"We took kids from East and South [high schools]," Collett said. "But when I started, we just had seventh-, eighth-, ninth- and 10th-graders because the older classes wanted to stay at the schools where they began and graduate with their friends."
When Highland gained its full student body through the 12th grade, Collett's duties expanded to include German.
"I served in the Army in Germany during the Korean conflict period, so they thought I could teach German as well."
Later, he was asked to teach Russian.
"I had gone on a mission to Sweden [for The Church of Jesus Christ of Latter-day Saints] and spoke that language," he said. "They wanted a Russian program and decided [Swedish] was close enough."
He signed up for a night class at the University of Utah and stayed just ahead of his students as they learned Russian together. That summer, he took more comprehensive courses at San Francisco State so he could be better versed when the next batch of students arrived.
Collett taught German and Russian until the mid-1980s, when he became a counselor, a position he has held ever since.
"He has saved many kids who were lost or confused or getting into some trouble," said University of Utah professor Pat Shea, an attorney and former Democratic Party state chairman. "I was one of them."
Shea was arguing with his teachers too much when he was a Highland student in the 1960s. Collett, who had taken Shea on one of his annual trips to Russia with his students, intervened, and, with other teachers, got the youth enrolled in debate, where he could channel his precociousness in a more positive direction.
There, Shea excelled.
When Collett began his Highland career, the girls wore poodle skirts and bobby socks. Many of the boys wore ties to school. It was a far cry from the tattoos and piercings many kids sport today.
But the character of the students hasn't changed, he says. "They're still basically the same."
What has changed is the school's diversity.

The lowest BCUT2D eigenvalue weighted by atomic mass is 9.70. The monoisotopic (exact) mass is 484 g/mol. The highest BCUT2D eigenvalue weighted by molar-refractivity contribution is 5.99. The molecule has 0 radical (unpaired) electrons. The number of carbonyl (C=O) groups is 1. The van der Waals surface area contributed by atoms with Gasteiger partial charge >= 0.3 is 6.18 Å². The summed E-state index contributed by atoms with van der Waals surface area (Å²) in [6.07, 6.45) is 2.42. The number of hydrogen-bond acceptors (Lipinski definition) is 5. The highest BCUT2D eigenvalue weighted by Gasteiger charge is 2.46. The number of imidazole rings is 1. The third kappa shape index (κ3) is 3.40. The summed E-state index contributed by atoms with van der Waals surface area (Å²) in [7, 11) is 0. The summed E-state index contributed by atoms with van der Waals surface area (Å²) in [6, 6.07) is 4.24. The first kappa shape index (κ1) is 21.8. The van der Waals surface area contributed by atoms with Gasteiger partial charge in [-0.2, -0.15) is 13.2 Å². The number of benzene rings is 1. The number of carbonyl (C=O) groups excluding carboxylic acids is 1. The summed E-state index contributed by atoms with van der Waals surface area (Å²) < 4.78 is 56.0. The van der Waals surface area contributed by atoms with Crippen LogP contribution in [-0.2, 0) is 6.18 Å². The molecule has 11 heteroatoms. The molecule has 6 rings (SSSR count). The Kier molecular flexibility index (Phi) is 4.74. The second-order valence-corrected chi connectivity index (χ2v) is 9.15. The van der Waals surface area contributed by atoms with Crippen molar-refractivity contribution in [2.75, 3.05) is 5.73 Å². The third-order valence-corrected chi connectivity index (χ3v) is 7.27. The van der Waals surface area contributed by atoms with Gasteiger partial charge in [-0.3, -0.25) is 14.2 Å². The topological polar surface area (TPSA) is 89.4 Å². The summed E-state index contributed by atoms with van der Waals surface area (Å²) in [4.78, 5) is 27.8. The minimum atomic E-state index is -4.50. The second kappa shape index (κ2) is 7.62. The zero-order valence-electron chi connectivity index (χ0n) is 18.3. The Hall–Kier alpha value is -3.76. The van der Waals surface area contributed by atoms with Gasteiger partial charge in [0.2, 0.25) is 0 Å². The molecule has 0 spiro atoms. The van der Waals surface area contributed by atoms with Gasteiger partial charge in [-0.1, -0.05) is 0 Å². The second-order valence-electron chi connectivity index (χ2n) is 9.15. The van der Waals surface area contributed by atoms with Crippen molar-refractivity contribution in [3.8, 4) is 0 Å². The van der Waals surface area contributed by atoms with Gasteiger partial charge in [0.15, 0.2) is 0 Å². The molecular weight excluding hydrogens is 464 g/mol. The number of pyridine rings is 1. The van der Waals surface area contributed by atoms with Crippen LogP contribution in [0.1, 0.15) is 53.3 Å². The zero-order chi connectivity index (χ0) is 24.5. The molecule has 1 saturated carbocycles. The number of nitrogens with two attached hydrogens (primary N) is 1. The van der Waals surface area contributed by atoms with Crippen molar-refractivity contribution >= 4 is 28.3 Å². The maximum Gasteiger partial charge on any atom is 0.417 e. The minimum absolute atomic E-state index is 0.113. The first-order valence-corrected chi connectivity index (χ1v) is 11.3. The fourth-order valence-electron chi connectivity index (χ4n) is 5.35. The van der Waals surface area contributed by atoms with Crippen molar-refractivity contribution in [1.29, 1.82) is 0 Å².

"When I began, we took kids just from the east side of the city and the student body was practically all white," he said. But when South High School closed [in 1988], we took a lot of their kids from the west side, and now our population is more than a quarter minorities."
To Collett, that richness has strengthened the school.
"When we started getting minorities, it added a great deal to the school," he said. "We incorporated them into the Highland community. We helped them feel loved. And we adapted to them as they adapted to Highland."
Besides his teaching and counseling duties, Collett for years was the faculty adviser to the yearbook staff and the cheerleaders. In his decades at Highland, he has never missed a Rams football game.
Collett never married. He is wedded to the school and the generations of students he has taught.
Ten years ago, he was poised to retire, but school officials asked him to stay to initiate and direct the new "Freshman Success" program.
"It's a comprehensive program where we help freshmen adjust to high school," he said. "We work with them during the year, help those kids falling through the cracks, find tutors and work weekly with those struggling with math, science and language arts."
Other schools are now using Highland as a model for their own programs to help newcomers.
Will Collett ever retire?
"I love the classroom, and I love counseling," he said. "Every year has been special to me. At the beginning of every year, I come alive. I walk into the building and the memories flow constantly. There have been exciting times. There have been sad times. I've spoken at funerals. I've spoken at [Mormon mission] farewells. I love watching the kids go forward. I love watching them succeed."